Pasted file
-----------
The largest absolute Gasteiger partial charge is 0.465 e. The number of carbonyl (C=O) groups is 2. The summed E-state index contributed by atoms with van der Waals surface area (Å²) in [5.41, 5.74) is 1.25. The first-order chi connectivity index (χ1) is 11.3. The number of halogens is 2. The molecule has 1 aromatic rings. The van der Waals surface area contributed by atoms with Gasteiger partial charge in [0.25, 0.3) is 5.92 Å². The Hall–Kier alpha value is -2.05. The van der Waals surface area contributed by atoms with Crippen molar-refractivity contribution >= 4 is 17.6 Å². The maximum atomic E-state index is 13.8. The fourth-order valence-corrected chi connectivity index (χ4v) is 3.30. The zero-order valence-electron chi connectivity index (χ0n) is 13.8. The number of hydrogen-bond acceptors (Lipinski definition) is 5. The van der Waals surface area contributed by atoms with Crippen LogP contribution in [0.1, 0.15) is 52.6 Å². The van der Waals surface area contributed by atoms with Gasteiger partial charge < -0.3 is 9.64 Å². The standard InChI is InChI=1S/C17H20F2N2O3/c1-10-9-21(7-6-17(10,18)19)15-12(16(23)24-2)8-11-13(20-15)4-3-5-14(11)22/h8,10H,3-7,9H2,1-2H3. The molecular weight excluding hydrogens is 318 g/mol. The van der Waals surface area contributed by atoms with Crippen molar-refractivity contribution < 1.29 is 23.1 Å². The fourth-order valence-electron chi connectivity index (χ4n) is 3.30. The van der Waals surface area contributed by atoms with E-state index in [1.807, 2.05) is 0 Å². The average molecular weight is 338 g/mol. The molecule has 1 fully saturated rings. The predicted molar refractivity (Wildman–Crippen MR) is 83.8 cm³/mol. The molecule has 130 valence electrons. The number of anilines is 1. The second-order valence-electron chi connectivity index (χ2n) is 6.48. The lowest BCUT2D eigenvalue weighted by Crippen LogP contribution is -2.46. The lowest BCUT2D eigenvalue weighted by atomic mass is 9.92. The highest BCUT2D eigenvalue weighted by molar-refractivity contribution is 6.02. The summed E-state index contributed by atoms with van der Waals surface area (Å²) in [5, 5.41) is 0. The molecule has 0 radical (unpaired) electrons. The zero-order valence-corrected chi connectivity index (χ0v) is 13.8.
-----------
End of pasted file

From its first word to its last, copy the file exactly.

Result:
The largest absolute Gasteiger partial charge is 0.465 e. The number of carbonyl (C=O) groups is 2. The summed E-state index contributed by atoms with van der Waals surface area (Å²) in [5.41, 5.74) is 1.25. The first-order chi connectivity index (χ1) is 11.3. The number of halogens is 2. The molecule has 1 aromatic rings. The van der Waals surface area contributed by atoms with Gasteiger partial charge in [0.25, 0.3) is 5.92 Å². The Hall–Kier alpha value is -2.05. The van der Waals surface area contributed by atoms with Crippen molar-refractivity contribution >= 4 is 17.6 Å². The maximum atomic E-state index is 13.8. The fourth-order valence-corrected chi connectivity index (χ4v) is 3.30. The zero-order valence-electron chi connectivity index (χ0n) is 13.8. The number of hydrogen-bond acceptors (Lipinski definition) is 5. The van der Waals surface area contributed by atoms with Crippen LogP contribution in [0.1, 0.15) is 52.6 Å². The van der Waals surface area contributed by atoms with Gasteiger partial charge < -0.3 is 9.64 Å². The standard InChI is InChI=1S/C17H20F2N2O3/c1-10-9-21(7-6-17(10,18)19)15-12(16(23)24-2)8-11-13(20-15)4-3-5-14(11)22/h8,10H,3-7,9H2,1-2H3. The molecular weight excluding hydrogens is 318 g/mol. The van der Waals surface area contributed by atoms with Crippen molar-refractivity contribution < 1.29 is 23.1 Å². The fourth-order valence-electron chi connectivity index (χ4n) is 3.30. The van der Waals surface area contributed by atoms with E-state index in [1.807, 2.05) is 0 Å². The average molecular weight is 338 g/mol. The molecule has 1 fully saturated rings. The predicted molar refractivity (Wildman–Crippen MR) is 83.8 cm³/mol. The molecule has 130 valence electrons. The number of anilines is 1. The second-order valence-electron chi connectivity index (χ2n) is 6.48. The lowest BCUT2D eigenvalue weighted by Crippen LogP contribution is -2.46. The lowest BCUT2D eigenvalue weighted by atomic mass is 9.92. The highest BCUT2D eigenvalue weighted by molar-refractivity contribution is 6.02. The summed E-state index contributed by atoms with van der Waals surface area (Å²) in [5, 5.41) is 0. The molecule has 0 radical (unpaired) electrons. The zero-order valence-corrected chi connectivity index (χ0v) is 13.8.